“I had to shut off my emotions. The only emotion was anger.”
Erika Land’s memories of her deployment at a military hospital in Iraq include a military pilot’s brain fragments spilling out over her hands. She began obsessively washing them. She’s since recovered from that compulsion, but other symptoms of her PTSD are not as easy to shake.
“I’ve seen so many people die, over and over,” Land said. “I’ve seen so many people die. I had to stand in a room in Iraq and watch people die.”
The words are disturbing and intense to hear. They reflect the pain and part of the anger that veterans know all too well. In a PTSD episode that she recorded, Land spells it out: “My job was to play God and take another man’s life to save so many others,” she says in the tape. “And while that might seem like an honorable thing to do, it’s not, because of what you are telling that man.”
Land was born in 1983 in Norfolk, Virginia. After graduating high school, she enlisted in the army and became a pharmacy technician. Most of her service was spent in the United States, but between October 2005 and November 2006, she spent a year in a military hospital in Mosul, Iraq.
It changed her life and her perspective. “I had to shut off my emotions,” she said. “The only emotion was anger.”
In February 2009, Land left the military and moved to Athens, Georgia, to pursue a degree at the University of Georgia. Her initial plan to was to attend pharmacy school, but she eventually discovered her passion for writing, which led her to become a motivational speaker about the effects of PTSD. She describes herself as a 21st-century war poet.
Land notes that substance abuse is a common problem for individuals suffering from PTSD, and that productive activities can replace those negative highs. “It just sucks, and now I see that my longest term of sobriety was between when I was 16 up to when I was 22,” Land recalled.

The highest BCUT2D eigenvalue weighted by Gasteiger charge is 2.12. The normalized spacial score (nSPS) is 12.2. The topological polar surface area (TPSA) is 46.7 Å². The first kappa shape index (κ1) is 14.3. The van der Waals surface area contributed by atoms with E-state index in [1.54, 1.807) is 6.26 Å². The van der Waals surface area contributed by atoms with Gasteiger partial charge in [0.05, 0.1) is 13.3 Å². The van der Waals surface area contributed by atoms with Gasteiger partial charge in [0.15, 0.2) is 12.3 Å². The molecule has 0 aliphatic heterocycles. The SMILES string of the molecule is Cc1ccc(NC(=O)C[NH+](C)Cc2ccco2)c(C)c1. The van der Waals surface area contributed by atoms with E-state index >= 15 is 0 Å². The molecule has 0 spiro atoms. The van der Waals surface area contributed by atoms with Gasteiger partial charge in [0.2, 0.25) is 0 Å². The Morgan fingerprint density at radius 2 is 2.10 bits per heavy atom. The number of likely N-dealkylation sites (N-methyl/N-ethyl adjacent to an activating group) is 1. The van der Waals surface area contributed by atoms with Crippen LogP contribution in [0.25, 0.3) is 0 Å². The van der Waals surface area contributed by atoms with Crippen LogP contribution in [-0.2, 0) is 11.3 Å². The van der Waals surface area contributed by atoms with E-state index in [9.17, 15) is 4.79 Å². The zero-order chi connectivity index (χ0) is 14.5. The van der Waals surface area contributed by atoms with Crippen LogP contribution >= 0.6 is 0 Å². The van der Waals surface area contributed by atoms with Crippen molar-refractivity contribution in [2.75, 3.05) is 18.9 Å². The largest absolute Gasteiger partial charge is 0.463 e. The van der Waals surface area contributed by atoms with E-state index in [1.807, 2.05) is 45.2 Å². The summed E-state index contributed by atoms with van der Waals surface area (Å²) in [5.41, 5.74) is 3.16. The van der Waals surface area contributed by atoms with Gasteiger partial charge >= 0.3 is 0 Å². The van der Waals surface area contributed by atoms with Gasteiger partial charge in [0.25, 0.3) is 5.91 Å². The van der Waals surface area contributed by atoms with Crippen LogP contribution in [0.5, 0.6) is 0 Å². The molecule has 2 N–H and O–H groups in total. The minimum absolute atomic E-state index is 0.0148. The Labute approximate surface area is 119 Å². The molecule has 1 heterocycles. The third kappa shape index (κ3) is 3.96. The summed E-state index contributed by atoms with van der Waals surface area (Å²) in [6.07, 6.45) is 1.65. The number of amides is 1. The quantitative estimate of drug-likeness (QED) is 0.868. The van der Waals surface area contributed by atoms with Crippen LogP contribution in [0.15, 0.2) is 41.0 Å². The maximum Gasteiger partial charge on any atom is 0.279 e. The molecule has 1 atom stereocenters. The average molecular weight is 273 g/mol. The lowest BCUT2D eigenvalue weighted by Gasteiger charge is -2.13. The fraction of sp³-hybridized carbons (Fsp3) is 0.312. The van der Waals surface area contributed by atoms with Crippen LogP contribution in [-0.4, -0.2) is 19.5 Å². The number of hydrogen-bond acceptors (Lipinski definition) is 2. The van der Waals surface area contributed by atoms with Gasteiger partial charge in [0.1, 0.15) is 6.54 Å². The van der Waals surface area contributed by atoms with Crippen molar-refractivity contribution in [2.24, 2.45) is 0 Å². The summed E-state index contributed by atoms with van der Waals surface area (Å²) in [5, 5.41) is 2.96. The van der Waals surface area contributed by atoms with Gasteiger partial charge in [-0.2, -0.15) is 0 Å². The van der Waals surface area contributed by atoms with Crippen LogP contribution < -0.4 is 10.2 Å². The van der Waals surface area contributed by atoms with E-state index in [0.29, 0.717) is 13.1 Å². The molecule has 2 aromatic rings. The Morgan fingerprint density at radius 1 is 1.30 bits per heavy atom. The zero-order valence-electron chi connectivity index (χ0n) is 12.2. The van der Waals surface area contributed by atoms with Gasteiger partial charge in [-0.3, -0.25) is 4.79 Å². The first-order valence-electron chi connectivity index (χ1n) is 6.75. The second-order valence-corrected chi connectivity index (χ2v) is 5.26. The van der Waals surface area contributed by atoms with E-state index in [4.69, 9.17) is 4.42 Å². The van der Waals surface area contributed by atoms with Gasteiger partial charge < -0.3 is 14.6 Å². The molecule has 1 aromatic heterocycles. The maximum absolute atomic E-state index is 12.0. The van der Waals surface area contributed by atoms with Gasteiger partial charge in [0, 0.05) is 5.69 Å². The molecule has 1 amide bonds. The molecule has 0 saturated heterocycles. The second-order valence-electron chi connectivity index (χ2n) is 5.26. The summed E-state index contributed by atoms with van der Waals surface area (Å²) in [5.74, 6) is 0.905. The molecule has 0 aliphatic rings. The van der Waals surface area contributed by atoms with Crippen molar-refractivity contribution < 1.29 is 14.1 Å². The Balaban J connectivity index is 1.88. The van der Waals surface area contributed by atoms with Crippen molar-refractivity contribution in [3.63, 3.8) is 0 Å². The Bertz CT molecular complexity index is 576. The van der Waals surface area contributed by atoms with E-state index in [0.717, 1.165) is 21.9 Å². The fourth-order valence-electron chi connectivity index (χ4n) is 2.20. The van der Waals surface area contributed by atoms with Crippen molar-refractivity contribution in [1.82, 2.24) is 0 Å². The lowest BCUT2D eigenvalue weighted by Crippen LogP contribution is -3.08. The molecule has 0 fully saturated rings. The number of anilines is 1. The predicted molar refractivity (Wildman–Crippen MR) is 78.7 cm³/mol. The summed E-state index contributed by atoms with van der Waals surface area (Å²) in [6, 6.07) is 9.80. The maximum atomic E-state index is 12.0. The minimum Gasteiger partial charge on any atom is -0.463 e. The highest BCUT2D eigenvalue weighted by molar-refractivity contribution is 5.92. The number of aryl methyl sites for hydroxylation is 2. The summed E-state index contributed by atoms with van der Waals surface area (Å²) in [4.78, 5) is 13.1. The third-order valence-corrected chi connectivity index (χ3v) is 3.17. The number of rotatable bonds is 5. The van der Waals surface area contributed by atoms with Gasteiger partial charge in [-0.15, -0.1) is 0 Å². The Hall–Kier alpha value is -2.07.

Land has published three books. Residual Affects is a collaboration with photographer KaTisha Smittick, who served with Land at the same military hospital. Smittick uses photography as her method of healing from her own PTSD. Land’s latest work, Georgia’s DAM, takes the reader through some of her most intense struggles with PTSD. This excerpt from her poem, “War Song,” documents her reaction to hearing a country song:
When I turn on the radio and hear a war song, thanking me and my fellow warriors for a job well done, as innocent as it may be,
I am filled with tears, not tears of joy, but of pain,
Excruciating pain that punches me in the chest.
Pain that stems from those horrific thoughts I have when a thank you war song reminds me of all the friends I have lost.
While Land has documented her PTSD and the aftermath of war, she has also explored fiction. It’s Complicated is a series that details the pitfalls and triumphs of lesbian relationships. “It shows how we see things from other people,” Land said. “Everything we do is from other people.”
Land and Smittick have launched a nationwide campaign to speak about the healing effects of art therapy. The mission of the tour is to expose veterans to different art outlets within their respective communities. In that pursuit, Land defines “art” broadly. “We believe that art comes in many forms, just like people do,” she said. “So, if someone is into building cars, we want to connect them with mechanic shops that are willing to let a veteran work on cars for a hobby.”